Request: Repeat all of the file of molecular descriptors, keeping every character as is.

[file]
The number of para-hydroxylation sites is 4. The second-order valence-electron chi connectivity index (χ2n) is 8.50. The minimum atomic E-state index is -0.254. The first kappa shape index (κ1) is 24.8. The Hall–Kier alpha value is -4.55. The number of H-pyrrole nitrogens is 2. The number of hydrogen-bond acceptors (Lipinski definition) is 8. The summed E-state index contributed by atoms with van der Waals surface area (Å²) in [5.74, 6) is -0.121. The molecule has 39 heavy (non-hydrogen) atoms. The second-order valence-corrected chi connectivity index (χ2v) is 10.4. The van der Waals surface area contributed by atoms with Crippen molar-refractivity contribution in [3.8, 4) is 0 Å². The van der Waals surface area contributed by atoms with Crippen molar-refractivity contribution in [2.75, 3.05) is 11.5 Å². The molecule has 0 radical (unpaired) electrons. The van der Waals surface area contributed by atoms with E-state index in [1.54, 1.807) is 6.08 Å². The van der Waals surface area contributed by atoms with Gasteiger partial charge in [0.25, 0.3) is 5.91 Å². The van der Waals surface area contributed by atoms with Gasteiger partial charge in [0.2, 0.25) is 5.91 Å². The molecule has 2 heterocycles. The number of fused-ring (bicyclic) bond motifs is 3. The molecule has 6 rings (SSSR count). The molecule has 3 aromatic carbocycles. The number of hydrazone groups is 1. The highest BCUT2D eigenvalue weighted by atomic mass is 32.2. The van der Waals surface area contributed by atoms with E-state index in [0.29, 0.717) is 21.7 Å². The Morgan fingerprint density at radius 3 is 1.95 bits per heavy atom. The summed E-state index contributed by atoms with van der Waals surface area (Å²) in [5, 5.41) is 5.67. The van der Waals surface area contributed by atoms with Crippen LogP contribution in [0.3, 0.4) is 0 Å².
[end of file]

The number of para-hydroxylation sites is 4. The second-order valence-electron chi connectivity index (χ2n) is 8.50. The minimum atomic E-state index is -0.254. The first kappa shape index (κ1) is 24.8. The Hall–Kier alpha value is -4.55. The number of H-pyrrole nitrogens is 2. The number of hydrogen-bond acceptors (Lipinski definition) is 8. The summed E-state index contributed by atoms with van der Waals surface area (Å²) in [5.74, 6) is -0.121. The molecule has 39 heavy (non-hydrogen) atoms. The second-order valence-corrected chi connectivity index (χ2v) is 10.4. The van der Waals surface area contributed by atoms with Crippen molar-refractivity contribution in [3.8, 4) is 0 Å². The van der Waals surface area contributed by atoms with Crippen molar-refractivity contribution in [2.75, 3.05) is 11.5 Å². The molecule has 0 radical (unpaired) electrons. The van der Waals surface area contributed by atoms with E-state index in [1.54, 1.807) is 6.08 Å². The van der Waals surface area contributed by atoms with Gasteiger partial charge in [0.25, 0.3) is 5.91 Å². The van der Waals surface area contributed by atoms with Gasteiger partial charge in [0.2, 0.25) is 5.91 Å². The molecule has 2 heterocycles. The number of fused-ring (bicyclic) bond motifs is 3. The molecule has 6 rings (SSSR count). The molecule has 3 aromatic carbocycles. The number of hydrazone groups is 1. The highest BCUT2D eigenvalue weighted by atomic mass is 32.2. The van der Waals surface area contributed by atoms with E-state index in [0.29, 0.717) is 21.7 Å². The Morgan fingerprint density at radius 3 is 1.95 bits per heavy atom. The summed E-state index contributed by atoms with van der Waals surface area (Å²) in [5, 5.41) is 5.67. The van der Waals surface area contributed by atoms with Crippen LogP contribution in [0.3, 0.4) is 0 Å².